Why Can’t Graduates & Housing Market Get Together

August 28, 2012 / Russell Legato, Residential Property Analyst

It used to be that after finishing college, graduates & housing market opportunities merged. Some grads married and bought a house together. Others bought an older house as an investment. This is no longer happening with near the frequency it once did. They are apparently, a generation of young people who are not able to follow the pattern and buy a house a few years after graduation.

Why Can’t Graduates & Housing Market Get Together

One part of the reason is that most students get limited financial aid and must pay off their loans before they can think of doing anything else. Another is that wages are lower for a good number of them. There is more than one roadblock to them obtaining a mortgage. Banks take both wages and how much debt they are carrying into consideration. If they have a good credit rating, that is important, but it’s not enough. When too much salary is going to the student loan people, there may not be enough left to justify the bank approving the application.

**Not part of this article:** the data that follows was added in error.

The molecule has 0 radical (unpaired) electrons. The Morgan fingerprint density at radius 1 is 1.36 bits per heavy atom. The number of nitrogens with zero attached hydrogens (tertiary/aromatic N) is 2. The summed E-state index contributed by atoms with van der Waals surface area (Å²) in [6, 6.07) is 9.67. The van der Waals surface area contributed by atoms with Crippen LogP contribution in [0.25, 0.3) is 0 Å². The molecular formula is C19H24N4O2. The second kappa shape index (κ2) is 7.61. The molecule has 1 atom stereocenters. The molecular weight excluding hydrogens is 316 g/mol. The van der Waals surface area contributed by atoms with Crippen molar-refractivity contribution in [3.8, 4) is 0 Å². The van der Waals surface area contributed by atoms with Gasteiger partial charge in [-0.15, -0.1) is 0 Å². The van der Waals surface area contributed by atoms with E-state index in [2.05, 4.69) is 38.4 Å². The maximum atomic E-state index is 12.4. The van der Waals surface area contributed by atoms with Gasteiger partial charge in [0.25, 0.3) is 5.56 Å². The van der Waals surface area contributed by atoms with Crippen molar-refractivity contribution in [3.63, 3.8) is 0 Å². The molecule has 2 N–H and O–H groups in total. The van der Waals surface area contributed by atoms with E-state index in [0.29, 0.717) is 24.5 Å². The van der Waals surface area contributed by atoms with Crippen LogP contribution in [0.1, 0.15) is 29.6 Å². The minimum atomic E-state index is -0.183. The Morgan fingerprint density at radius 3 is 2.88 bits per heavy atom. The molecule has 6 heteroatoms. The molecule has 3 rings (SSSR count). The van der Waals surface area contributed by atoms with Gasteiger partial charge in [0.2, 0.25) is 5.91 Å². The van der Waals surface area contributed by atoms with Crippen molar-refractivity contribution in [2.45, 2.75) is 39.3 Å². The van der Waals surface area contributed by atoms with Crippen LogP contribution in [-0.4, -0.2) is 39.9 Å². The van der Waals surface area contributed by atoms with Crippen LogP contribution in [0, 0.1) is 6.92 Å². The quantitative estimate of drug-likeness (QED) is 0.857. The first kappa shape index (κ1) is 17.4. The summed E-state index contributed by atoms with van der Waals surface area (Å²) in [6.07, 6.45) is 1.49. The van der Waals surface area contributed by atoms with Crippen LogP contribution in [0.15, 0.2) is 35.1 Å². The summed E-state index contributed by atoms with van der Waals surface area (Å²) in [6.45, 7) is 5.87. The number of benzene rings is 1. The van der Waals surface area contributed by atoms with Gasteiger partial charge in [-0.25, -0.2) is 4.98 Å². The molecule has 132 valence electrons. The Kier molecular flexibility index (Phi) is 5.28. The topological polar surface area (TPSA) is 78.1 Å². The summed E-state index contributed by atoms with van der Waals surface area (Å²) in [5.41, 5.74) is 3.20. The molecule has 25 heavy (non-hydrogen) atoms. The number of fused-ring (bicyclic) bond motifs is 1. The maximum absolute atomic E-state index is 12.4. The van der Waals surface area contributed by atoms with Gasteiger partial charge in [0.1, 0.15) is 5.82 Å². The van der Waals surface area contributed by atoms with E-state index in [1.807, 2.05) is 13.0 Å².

Following the housing crisis mess the country is struggling to recover from, the banks are under stricter regulations in regards to mortgage loans. The calculations usually figure out the ratio of income to student debt and how much, percentage wise, will go to those loans. Then they consider other debt and how much living expenses are. By the time they are all added up, the banks find it impossible to merge the graduates & housing market and grant a mortgage loan.

It is almost impossible if a married couple applies for a loan and both have student loan debt. If only one of the couple has student loans to pay, that makes them less of a risk. If a single person has student debt, his or her chances are reduced. Even when the application is made to The FHA, they allow no more than 41 percent of an applicant’s income to be slated for paying on debt. The advantage to an FHA mortgage, if they can get one, is there is a smaller down payment required.

An entire generation not being able to buy a house will have an enormous impact on the housing market. It is in recovery now and the situation is starting to look promising. But, is there another blockade that will bring it down again?

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